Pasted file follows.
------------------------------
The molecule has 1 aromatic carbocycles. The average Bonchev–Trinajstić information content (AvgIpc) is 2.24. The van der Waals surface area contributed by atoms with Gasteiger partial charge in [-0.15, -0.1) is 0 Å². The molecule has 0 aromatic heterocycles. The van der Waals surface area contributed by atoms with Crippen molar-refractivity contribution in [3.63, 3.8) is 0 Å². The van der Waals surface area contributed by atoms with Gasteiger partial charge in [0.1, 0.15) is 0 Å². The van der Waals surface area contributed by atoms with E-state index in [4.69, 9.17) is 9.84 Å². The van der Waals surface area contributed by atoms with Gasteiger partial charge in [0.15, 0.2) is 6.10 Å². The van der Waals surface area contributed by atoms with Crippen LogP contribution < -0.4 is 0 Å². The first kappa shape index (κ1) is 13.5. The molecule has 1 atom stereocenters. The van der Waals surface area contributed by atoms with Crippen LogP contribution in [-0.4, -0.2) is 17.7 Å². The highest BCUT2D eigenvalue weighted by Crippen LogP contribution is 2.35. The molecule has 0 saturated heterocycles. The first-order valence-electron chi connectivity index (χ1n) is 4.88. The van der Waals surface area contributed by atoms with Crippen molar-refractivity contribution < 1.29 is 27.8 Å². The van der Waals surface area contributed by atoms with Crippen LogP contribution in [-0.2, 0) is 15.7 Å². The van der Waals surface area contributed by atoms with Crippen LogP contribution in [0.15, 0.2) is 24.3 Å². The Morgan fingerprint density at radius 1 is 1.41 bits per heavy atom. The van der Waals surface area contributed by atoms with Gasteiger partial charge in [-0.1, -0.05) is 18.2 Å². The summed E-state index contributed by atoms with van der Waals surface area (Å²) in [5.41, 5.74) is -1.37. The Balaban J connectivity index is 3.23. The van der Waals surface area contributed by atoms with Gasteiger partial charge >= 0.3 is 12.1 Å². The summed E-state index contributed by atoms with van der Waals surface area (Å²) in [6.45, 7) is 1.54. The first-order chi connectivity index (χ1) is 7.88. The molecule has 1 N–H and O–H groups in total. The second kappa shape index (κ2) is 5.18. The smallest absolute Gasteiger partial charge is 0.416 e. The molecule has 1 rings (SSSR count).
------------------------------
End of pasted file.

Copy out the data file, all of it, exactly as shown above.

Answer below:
The molecule has 1 aromatic carbocycles. The average Bonchev–Trinajstić information content (AvgIpc) is 2.24. The van der Waals surface area contributed by atoms with Gasteiger partial charge in [-0.15, -0.1) is 0 Å². The molecule has 0 aromatic heterocycles. The van der Waals surface area contributed by atoms with Crippen molar-refractivity contribution in [3.63, 3.8) is 0 Å². The van der Waals surface area contributed by atoms with Gasteiger partial charge in [0.1, 0.15) is 0 Å². The van der Waals surface area contributed by atoms with E-state index in [4.69, 9.17) is 9.84 Å². The van der Waals surface area contributed by atoms with Gasteiger partial charge in [0.15, 0.2) is 6.10 Å². The van der Waals surface area contributed by atoms with Crippen LogP contribution < -0.4 is 0 Å². The first kappa shape index (κ1) is 13.5. The molecule has 1 atom stereocenters. The van der Waals surface area contributed by atoms with Crippen LogP contribution in [-0.4, -0.2) is 17.7 Å². The highest BCUT2D eigenvalue weighted by Crippen LogP contribution is 2.35. The molecule has 0 saturated heterocycles. The first-order valence-electron chi connectivity index (χ1n) is 4.88. The van der Waals surface area contributed by atoms with Crippen molar-refractivity contribution < 1.29 is 27.8 Å². The van der Waals surface area contributed by atoms with Crippen LogP contribution in [-0.2, 0) is 15.7 Å². The van der Waals surface area contributed by atoms with Crippen LogP contribution in [0.15, 0.2) is 24.3 Å². The Morgan fingerprint density at radius 1 is 1.41 bits per heavy atom. The van der Waals surface area contributed by atoms with Gasteiger partial charge in [-0.1, -0.05) is 18.2 Å². The summed E-state index contributed by atoms with van der Waals surface area (Å²) in [5.41, 5.74) is -1.37. The Balaban J connectivity index is 3.23. The van der Waals surface area contributed by atoms with Gasteiger partial charge >= 0.3 is 12.1 Å². The summed E-state index contributed by atoms with van der Waals surface area (Å²) in [6.45, 7) is 1.54. The first-order chi connectivity index (χ1) is 7.88. The molecule has 1 N–H and O–H groups in total. The second kappa shape index (κ2) is 5.18. The smallest absolute Gasteiger partial charge is 0.416 e. The molecule has 1 rings (SSSR count).